Behavioral and Brain Sciences

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Behavioral and Brain Sciences (2009), 32:526-527 Cambridge University Press
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Open Peer Commentary

(Not so) positive illusions

Justin Krugera1, Steven Chana2 and Neal Roesea3

a1 Stern School of Business, New York University, New York, NY 10012.
a2 Department of Marketing, Stern School of Business, New York University, New York, NY 10012.
a3 Kellogg School of Management, Northwestern University, Evanston, IL 60208.
Article author query
kruger j [PubMed]  [Google Scholar]
chan s [PubMed]  [Google Scholar]
roese n [PubMed]  [Google Scholar]


We question a central premise upon which the target article is based. Namely, we point out that the evidence for “positive illusions” is in fact quite mixed. As such, the question of whether positive illusions are adaptive from an evolutionary standpoint may be premature in light of the fact that their very existence may be an illusion.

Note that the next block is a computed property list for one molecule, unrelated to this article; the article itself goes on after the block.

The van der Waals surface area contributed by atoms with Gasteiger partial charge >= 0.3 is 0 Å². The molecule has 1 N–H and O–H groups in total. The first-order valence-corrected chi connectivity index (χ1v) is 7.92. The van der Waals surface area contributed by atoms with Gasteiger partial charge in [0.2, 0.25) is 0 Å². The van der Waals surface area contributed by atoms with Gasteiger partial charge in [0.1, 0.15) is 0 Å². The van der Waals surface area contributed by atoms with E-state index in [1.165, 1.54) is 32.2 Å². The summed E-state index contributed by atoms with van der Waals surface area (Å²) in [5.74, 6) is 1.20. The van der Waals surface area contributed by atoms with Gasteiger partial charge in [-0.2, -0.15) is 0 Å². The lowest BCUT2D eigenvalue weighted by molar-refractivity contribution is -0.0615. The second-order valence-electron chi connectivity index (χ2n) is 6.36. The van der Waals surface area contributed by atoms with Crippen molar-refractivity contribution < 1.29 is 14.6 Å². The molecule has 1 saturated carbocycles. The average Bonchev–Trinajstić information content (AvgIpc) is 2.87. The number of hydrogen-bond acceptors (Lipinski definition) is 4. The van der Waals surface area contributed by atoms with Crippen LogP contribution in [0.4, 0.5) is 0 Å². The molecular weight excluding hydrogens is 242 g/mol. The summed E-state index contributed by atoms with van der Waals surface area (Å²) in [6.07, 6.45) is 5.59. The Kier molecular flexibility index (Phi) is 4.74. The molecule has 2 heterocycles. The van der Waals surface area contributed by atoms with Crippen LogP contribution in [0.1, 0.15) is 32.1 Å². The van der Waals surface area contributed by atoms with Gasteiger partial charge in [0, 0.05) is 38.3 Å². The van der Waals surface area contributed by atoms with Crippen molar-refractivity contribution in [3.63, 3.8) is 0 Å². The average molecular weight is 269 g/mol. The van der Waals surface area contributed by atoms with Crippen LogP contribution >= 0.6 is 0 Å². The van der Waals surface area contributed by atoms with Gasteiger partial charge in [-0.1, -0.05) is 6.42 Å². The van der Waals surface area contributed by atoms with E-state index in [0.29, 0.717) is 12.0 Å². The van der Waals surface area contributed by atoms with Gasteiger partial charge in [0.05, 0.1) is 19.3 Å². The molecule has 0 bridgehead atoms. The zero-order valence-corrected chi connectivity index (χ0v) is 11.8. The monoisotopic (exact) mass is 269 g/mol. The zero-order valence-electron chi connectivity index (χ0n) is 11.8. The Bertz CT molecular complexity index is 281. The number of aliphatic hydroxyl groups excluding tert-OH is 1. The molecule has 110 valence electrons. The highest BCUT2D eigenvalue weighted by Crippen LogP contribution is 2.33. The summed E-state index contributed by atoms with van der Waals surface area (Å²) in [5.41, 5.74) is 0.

The evolution of misbelief Ryan T. McKay and Daniel C. Dennett Institute for Empirical Research in Economics, University of Zurich, Zurich 8006, Switzerland; and Centre for Anthropology and Mind, University of Oxford, Oxford OX2 6PE, United Kingdom; The Center for Cognitive Studies, Tufts University, Medford, MA 02155-7059